EXIL is – in every respect – a party.
The engine that drives EXIL is the desire to make the audience more active than in the traditional places as Clubs and similar. We try to make it happen without an invasive action: we don’t impose a movement, we create it together. We create conditions in which the presence is continuously regenerated, where the community could take substance and where the meeting is real. EXIL wants to return to the primordial values of celebration and fun, and use it to create connection between the people who lives in our city. This framework allows us to perceive desires and needs, and to put different realities in the same place, realities who perhaps would never have meet each other.
EXIL was initially intended to provide funds for Strasse projects.
Given the precarious situation in which we are forced to work and define our professional status, as artists, in Italy; given the desire to continue pursuing and protecting our work, sharing and nurturing it, EXIL is one way to guarantee a minimum level of economic sustenance.
We don’t make a profit out of EXIL, we get even - if we get even -, with production expenses.
EXIL is therefore a form of self-financing that allows us to keep doing our job. It’s the most natural form of funding we have found so far, the closest to our way of perceiving and living the urban environment, the relationships and opportunities that the city offers, out of the deep necessity to share a time and a place together with other people.
EXIL is also the expression of an urge to narrow the gap between the artistic milieu and the political and cultural entities often unaware of each other, in the attempt to connect them with the various urban spaces. EXIL is supported by the volunteer work of the artists who each time accept our invitation to throw a party, a special night.
EXIL is a crucial moment for gaining awareness on sharing experiences, both as artists and as individuals. It reflects the need to join different contexts, to explore, to open new doors, and to keep them open. The need to protect this desire comes even before our own individual work. It’s the need to feel togetherness, to know that we are not alone. It’s a feeling of potentiality. By holding a firm ground on our shared stance, on our apparently fragile working condition, we are a legion in the making, a legion of flesh, skin and blood.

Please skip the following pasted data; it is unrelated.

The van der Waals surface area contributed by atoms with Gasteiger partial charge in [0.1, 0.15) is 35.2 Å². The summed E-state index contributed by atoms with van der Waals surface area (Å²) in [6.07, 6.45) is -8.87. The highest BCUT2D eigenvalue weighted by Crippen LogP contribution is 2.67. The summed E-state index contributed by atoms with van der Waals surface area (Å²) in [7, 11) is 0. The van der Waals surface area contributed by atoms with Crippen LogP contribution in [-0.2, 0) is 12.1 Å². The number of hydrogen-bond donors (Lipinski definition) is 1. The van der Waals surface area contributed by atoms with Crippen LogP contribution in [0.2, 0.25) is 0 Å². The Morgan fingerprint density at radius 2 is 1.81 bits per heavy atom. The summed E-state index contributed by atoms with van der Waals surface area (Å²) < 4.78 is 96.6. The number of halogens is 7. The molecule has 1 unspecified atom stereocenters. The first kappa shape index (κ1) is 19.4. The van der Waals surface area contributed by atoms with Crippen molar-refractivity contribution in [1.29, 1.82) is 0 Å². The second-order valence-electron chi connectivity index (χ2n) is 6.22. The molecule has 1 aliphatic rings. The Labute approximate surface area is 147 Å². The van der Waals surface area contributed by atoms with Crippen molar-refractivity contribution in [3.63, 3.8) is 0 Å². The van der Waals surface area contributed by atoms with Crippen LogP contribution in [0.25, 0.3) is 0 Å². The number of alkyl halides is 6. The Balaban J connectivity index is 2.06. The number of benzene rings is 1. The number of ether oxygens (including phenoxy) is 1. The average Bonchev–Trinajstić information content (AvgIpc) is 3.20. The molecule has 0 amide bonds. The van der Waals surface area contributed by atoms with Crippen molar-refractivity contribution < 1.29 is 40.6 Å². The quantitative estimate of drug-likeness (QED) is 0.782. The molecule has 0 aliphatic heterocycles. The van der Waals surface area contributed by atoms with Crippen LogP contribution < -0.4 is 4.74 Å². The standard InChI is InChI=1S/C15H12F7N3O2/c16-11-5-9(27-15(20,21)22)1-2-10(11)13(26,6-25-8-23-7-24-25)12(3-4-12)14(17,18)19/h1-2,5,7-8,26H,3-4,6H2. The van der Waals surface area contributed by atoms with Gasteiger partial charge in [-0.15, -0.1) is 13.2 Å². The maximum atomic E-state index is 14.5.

The precariousness of our work forces us to adjust to any condition, to be open with each other, to be understanding. It has given us the tools to be constantly elsewhere, it has taught us that no one owns a specific art field. Art is how you use it, it’s what you make of it. Our background as unprotected experimentalists defines us, forcing us to accelerate, change, transform, preventing us from growing into a long-term project with a structured identity. We accept and subvert the challenging conditions that we did not choose and do not control.
So we keep on working as waiters, clerks, gardeners, housecleaners, authors, performers, filmmakers, producers, administrators, and promoters, working for various companies while we work at our solo. We’re fine with that. Because in the meantime we take, we take, we take. We take it all. We realize that this condition is our strength: it keeps us open-minded, allows us to know each other and bring into our work everything that is outside and vice versa. It gives us the opportunity to look at ourselves, build constructive relationships and discover that we are alike, wishful, autonomously centered. It allows us to understand that art is not a sealed box, but something that is already circulating out there. We don’t create it, we grab it and display it, for everyone to see.
So what are we afraid of? Why should we be afraid? We’re beautiful and shiny. We are meeting, confronting and getting to know each other. Our fear, our uncertainty, our fragility is our beauty, our strength, our yearning for flesh, structure, heart.
We’re not romantics — yet we are. We’re not terrified — and we are. We are indeed. Obviously. We know little and yet we know, and we trust, otherwise we would have already quit. We don’t want to defend but to protect ourselves. And above all, we want to be exposed.
Among those who participated in and supported EXIL: Enrico Malatesta (musician), Flavio Scutti/Inland Empire (musician), Dafne Boggeri/Tzazicky&Crack (visual artist, dj), Silvia Calderoni (performer), S/he (dj), Davide Tidoni (artist, sound researcher), Meteor (band), Arianna Vairo (illustrator), Nicholas Schiraldi (painter), Leila Gharib and Sonia Brunelli/Barokthegreat (performers), Fuzz (musician, dj), Marleen Scholten and Lizzy Timmers/Wunderbaum The New Forest (performers), Zinzi Minott (performer), Anna Magni (illustrator), Palm Wine (dj), Giulia Tosi (dj), Router (Radio show for Radio Onda D’Urto).